Professional growth: On moving on


This past semester was a whirlwind of change and sadness and joy.

In August, I accepted a new position as the Student Outreach Librarian at Paul Smith’s College nestled in the Adirondacks of upstate New York. I have to say that it has got to be the most beautiful campus on earth. I can see the lake from the window of my office and hear the loons calling when I stroll around on lunch breaks. It’s an isolated little campus, one with only 900 students, but there’s an intimacy here between the people and with nature. Something I never really found in the culture in Texas.


But this is not going to be a bash Texas post. One of the saddest things I did this year was say goodbye. I said goodbye to some amazing colleagues, friends, and a town that I called home. I said goodbye to Palo Duro Canyon. And our house. And Palace Coffee 😉

But professionally, it was time to move on. I was feeling stagnant and uninspired which was beating me down. I felt stuck, like I couldn’t do great work because of barriers and that didn’t seem fair to the students I served. I wasn’t my best me, and that was hard to accept. I realized what I need in a professional environment is an atmosphere of autonomy. I need to feel free to create and explore and try things and fail. I need to be able to get into a program and play with it, see what I can make it do, take my design somewhere beautiful. I discovered that I needed to be in charge of something. Even as I write that, it feels lame, but somehow it couldn’t be more true. I like being responsible for an aspect of the library – I can say with confidence that this is my thing. I no longer have to ask for permission.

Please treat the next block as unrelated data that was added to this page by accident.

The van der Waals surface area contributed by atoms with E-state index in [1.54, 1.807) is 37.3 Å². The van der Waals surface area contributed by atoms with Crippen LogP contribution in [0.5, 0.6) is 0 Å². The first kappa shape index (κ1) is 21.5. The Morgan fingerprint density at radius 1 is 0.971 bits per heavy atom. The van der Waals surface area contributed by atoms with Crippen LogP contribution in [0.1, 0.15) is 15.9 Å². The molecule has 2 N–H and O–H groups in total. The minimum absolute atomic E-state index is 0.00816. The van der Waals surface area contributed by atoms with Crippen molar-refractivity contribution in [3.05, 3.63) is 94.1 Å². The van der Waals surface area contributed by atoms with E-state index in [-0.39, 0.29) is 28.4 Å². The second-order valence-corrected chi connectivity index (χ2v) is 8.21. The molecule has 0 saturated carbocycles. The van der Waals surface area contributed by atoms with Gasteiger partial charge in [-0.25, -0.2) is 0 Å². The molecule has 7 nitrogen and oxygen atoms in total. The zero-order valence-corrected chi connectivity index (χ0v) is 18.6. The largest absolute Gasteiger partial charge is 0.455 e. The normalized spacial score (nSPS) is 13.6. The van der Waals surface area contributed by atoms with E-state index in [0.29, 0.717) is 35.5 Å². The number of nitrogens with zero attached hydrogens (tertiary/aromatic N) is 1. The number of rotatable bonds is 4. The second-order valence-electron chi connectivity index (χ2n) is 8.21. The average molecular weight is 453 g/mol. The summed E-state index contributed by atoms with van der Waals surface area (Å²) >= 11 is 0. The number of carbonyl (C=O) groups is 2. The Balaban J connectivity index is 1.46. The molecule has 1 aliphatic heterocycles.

And in this new library, all of us work together to complete stuff that isn’t our “special thing.” We ALL work circulation, we ALL do reference, we ALL teach, we ALL act as liaisons. And yet, each of us has some individual gift, and we’re free to run with it. My director holds weekly individual meetings and says, “What can I do to help? What do you need from me to make what you’re doing successful?” When you feel supported in your profession, it seems to me that all things are possible. I am starting to feel comfortable again, and I’m slowly regaining confidence in myself.

The next step of the journey is figuring out how to be a great faculty librarian– how can I take my teaching, research, writing, publishing, design-work beyond my office? I’m certain this is going to take a while to figure out, but I’m so happy to say that I know I have the support to do it. My new colleagues are amazing and are so very talented, and the students have been so kind. Here’s to many more years here at Paul Smith’s College!


Happy new year!



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